Anyway, I made a quick mention of the killer psych-rock show at Club Metronome tomorrow night featuring The Asteroid #4, The High Dials and the Queen City's own The Vacant Lots in my column last week. But in case you missed it (or forgot), I thought I'd highlight said show again using the magic of the Internet, where there is no such thing as a street date. So to that end, here's a video of Philly's The Asteroid #4 and their song "Here We Go." Enjoy!


Thursday, June 10, 2010

Oh Dear, Abbey

According to an article in today's Times Argus, Montpelier alt-venue The Lamb Abbey has been shut down by the city's Building Inspector due to numerous code violations. Here's a snippet from TA staff writer Thatcher Moats' piece outlining the infractions:

"A broken sprinkler system, inadequate exits, no emergency lights, combustible drapery, inadequate exit signs, unlevel surfaces near the exit, inadequate handrails, and a door that opened into the building instead of out were among the code violations [Building Inspector Glenn] Moore found last Friday. There also was no valid Certificate of Occupancy for the building, which regulates how many people can be there."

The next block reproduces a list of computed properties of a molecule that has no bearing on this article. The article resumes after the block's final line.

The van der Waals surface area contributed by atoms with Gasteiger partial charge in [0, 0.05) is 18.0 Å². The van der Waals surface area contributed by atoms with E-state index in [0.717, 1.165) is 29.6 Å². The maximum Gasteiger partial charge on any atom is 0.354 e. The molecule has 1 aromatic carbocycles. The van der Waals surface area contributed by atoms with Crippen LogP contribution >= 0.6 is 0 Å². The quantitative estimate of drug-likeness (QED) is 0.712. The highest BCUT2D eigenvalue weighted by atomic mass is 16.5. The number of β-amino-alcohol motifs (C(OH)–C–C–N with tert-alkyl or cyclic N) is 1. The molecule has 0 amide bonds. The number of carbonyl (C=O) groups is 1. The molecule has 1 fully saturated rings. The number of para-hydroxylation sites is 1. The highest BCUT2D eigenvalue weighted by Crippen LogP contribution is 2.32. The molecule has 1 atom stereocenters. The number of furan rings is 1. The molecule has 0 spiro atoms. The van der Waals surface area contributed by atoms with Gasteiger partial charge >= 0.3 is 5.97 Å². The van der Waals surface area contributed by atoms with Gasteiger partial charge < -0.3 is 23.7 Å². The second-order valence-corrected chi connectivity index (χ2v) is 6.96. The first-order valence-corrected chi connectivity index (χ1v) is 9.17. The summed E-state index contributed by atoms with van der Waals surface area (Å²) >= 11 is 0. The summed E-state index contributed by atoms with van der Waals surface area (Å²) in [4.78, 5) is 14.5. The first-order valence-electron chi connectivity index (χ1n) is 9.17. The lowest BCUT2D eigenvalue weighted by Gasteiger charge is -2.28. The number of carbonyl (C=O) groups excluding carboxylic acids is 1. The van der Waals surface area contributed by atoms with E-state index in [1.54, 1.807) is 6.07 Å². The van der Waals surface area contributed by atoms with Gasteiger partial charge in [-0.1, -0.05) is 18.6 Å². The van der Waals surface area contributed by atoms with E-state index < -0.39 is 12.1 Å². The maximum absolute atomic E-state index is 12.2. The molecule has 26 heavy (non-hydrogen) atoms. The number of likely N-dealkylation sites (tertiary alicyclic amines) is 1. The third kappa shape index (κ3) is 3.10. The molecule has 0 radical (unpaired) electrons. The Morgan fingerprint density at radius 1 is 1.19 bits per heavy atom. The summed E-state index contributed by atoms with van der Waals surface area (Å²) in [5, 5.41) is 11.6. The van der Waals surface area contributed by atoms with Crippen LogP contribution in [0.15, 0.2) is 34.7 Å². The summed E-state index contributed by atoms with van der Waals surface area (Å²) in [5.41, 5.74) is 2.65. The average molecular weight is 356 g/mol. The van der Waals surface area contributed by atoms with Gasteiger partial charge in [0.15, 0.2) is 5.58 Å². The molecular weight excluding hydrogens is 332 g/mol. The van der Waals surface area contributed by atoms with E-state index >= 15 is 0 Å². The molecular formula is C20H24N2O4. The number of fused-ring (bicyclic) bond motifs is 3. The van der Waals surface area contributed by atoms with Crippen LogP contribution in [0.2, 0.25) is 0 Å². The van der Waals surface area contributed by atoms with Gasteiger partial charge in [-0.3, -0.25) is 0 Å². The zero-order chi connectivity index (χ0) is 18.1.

Thatcher goes on to write that LA co-founder Duffy Gardner is unsure how long it will take to bring the space up to code and that "he and others will have to weigh whether to invest the money it would take to make the place code compliant for concerts and other events."

Translation: uh-oh.

We're awaiting direct word from Gardner himself on the topic. Though a brief email response characterizes the closing as "Just a minor setback." Stay tuned.

Tuesday, June 08, 2010

Nocturnals Play on Rooftop!

What's crackin', Solid State? I trust you're all enjoying yet another edition of Jazz Fest.

Speaking of which, I caught two pretty killer shows over the weekend. I dig into both shows a little bit in tomorrow's column, but the Parker Shper-led yoUSAy Placate at Radio Bean on Friday with local sax colossus Bryan McNamara sitting in was absolutely scorching. If you've yet to catch them, I'd recommend it if only to witness the sheer awesomeness that is drummer Phil Melanson. Holy hell, that guy is good.